Group Theory IV.1 (Cosets)

Let’s compare subgroups with subsets; suppose T is a subset of S, as shown below:

Then an element s of S is either in T or not in T. Nothing more could be said. But now, if H is a subgroup of G, something interesting happens: if g is an element of G not in H, then we define the (left) coset

gH := \{gh : h \in H \}.

It turns out that gH and H are disjoint! Indeed, if gh = h’ for some h, h' \in H, then g = h’h-1 is also an element of H! Thus we get the following picture:

In fact, more generally, any two (left) cosets are either equal or disjoint, as the following theorem shows.

Theorem : let H be a subgroup of G and g, g’ be any elements of G.

  • If g^{-1}g' \in H, then gH = g’H.
  • If g^{-1}g' \not\in H, then gH \cap g'H = \emptyset.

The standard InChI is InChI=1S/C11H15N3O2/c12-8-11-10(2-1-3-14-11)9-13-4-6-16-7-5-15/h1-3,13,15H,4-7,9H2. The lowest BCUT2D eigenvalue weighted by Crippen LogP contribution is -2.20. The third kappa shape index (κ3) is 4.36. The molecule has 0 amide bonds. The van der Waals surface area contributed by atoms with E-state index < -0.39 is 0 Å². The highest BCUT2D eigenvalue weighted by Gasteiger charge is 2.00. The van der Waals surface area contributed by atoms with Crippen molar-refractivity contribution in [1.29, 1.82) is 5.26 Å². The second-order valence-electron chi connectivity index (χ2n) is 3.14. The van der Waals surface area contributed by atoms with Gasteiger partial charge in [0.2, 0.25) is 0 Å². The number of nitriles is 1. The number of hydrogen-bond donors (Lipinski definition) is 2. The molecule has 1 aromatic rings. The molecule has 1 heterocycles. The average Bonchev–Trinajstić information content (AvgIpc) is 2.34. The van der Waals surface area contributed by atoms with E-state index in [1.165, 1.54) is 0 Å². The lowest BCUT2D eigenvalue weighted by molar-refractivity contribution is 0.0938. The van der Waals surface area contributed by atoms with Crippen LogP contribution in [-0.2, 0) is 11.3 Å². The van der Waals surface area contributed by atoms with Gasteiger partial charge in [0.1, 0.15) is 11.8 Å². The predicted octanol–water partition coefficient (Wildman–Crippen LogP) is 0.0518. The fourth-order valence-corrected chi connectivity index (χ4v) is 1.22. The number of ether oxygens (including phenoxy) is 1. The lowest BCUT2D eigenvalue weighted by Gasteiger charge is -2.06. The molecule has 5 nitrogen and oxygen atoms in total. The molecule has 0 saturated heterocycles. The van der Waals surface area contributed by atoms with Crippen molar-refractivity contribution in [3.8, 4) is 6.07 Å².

Since this result is so important, we must provide the proof.

  • Suppose g^{-1}g' \in H. Any element of g’H can be written as g’h, for some h \in H; but then g’h = g(g-1g’)h and (g-1g’)h is an element of H by assumption. So g'h \in gH and we have g'H \subseteq gH. The reverse inclusion follows from gh = g’(g’-1g)h and  (g’-1g) = (g-1g’)-1.
  • Suppose g^{-1}g' \in H. Any element in the intersection gH \cap g'H can be written as gh = g’h’ for some h, h' \in H. But this means g-1g’ = hh’-1 which lies in H, thus contradicting our assumption. Hence, gH \cap g'H is empty.

Finally, every element g of the group G must occur in some (left) coset, namely gH. This establishes the main point of the section:

The left cosets partition G into disjoint subsets gH.

Pictorially, we have:

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